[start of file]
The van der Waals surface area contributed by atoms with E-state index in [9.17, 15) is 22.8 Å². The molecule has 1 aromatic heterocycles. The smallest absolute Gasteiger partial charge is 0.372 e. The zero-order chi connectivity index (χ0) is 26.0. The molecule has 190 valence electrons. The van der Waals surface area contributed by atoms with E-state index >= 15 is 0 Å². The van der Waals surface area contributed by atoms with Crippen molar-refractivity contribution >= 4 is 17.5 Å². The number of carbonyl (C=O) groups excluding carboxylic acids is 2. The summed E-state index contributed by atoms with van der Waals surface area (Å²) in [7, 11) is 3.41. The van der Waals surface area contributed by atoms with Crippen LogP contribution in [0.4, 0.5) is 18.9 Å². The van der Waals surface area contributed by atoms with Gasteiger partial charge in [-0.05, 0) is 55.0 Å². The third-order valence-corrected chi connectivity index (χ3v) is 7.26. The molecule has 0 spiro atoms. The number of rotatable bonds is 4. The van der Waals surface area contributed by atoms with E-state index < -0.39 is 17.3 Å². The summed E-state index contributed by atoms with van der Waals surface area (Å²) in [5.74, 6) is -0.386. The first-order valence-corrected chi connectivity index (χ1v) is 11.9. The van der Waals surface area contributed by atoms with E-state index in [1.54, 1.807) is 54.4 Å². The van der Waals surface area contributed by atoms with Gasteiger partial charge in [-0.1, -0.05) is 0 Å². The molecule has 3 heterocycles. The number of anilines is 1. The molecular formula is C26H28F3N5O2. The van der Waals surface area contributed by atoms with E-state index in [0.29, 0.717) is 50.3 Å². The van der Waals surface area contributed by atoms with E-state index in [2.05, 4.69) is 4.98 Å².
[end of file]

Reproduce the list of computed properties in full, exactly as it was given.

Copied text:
The van der Waals surface area contributed by atoms with E-state index in [9.17, 15) is 22.8 Å². The molecule has 1 aromatic heterocycles. The smallest absolute Gasteiger partial charge is 0.372 e. The zero-order chi connectivity index (χ0) is 26.0. The molecule has 190 valence electrons. The van der Waals surface area contributed by atoms with E-state index >= 15 is 0 Å². The van der Waals surface area contributed by atoms with Crippen molar-refractivity contribution >= 4 is 17.5 Å². The number of carbonyl (C=O) groups excluding carboxylic acids is 2. The summed E-state index contributed by atoms with van der Waals surface area (Å²) in [7, 11) is 3.41. The van der Waals surface area contributed by atoms with Crippen LogP contribution in [0.4, 0.5) is 18.9 Å². The van der Waals surface area contributed by atoms with Gasteiger partial charge in [-0.05, 0) is 55.0 Å². The third-order valence-corrected chi connectivity index (χ3v) is 7.26. The molecule has 0 spiro atoms. The number of rotatable bonds is 4. The van der Waals surface area contributed by atoms with E-state index < -0.39 is 17.3 Å². The summed E-state index contributed by atoms with van der Waals surface area (Å²) in [5.74, 6) is -0.386. The first-order valence-corrected chi connectivity index (χ1v) is 11.9. The van der Waals surface area contributed by atoms with E-state index in [1.54, 1.807) is 54.4 Å². The van der Waals surface area contributed by atoms with Gasteiger partial charge in [-0.1, -0.05) is 0 Å². The molecule has 3 heterocycles. The number of anilines is 1. The molecular formula is C26H28F3N5O2. The van der Waals surface area contributed by atoms with E-state index in [0.29, 0.717) is 50.3 Å². The van der Waals surface area contributed by atoms with E-state index in [2.05, 4.69) is 4.98 Å².